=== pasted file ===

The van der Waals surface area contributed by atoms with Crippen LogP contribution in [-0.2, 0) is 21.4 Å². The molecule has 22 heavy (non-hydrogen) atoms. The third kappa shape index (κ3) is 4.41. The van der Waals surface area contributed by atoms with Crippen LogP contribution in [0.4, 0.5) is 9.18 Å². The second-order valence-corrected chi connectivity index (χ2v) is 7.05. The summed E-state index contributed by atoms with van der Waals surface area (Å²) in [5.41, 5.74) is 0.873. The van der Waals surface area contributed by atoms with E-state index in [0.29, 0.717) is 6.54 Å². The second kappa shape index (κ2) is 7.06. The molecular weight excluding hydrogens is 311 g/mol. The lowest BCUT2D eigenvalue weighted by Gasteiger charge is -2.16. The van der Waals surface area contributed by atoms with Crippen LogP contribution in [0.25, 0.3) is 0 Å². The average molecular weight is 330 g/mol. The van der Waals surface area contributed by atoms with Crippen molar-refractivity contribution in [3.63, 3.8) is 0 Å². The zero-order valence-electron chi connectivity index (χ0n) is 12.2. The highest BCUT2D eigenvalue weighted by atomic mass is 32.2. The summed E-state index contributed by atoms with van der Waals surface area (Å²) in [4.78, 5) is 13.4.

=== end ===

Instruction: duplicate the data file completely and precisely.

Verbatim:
The van der Waals surface area contributed by atoms with Crippen LogP contribution in [-0.2, 0) is 21.4 Å². The molecule has 22 heavy (non-hydrogen) atoms. The third kappa shape index (κ3) is 4.41. The van der Waals surface area contributed by atoms with Crippen LogP contribution in [0.4, 0.5) is 9.18 Å². The second-order valence-corrected chi connectivity index (χ2v) is 7.05. The summed E-state index contributed by atoms with van der Waals surface area (Å²) in [5.41, 5.74) is 0.873. The van der Waals surface area contributed by atoms with E-state index in [0.29, 0.717) is 6.54 Å². The second kappa shape index (κ2) is 7.06. The molecular weight excluding hydrogens is 311 g/mol. The lowest BCUT2D eigenvalue weighted by Gasteiger charge is -2.16. The van der Waals surface area contributed by atoms with Crippen LogP contribution in [0.25, 0.3) is 0 Å². The average molecular weight is 330 g/mol. The van der Waals surface area contributed by atoms with Crippen molar-refractivity contribution in [3.63, 3.8) is 0 Å². The zero-order valence-electron chi connectivity index (χ0n) is 12.2. The highest BCUT2D eigenvalue weighted by atomic mass is 32.2. The summed E-state index contributed by atoms with van der Waals surface area (Å²) in [4.78, 5) is 13.4.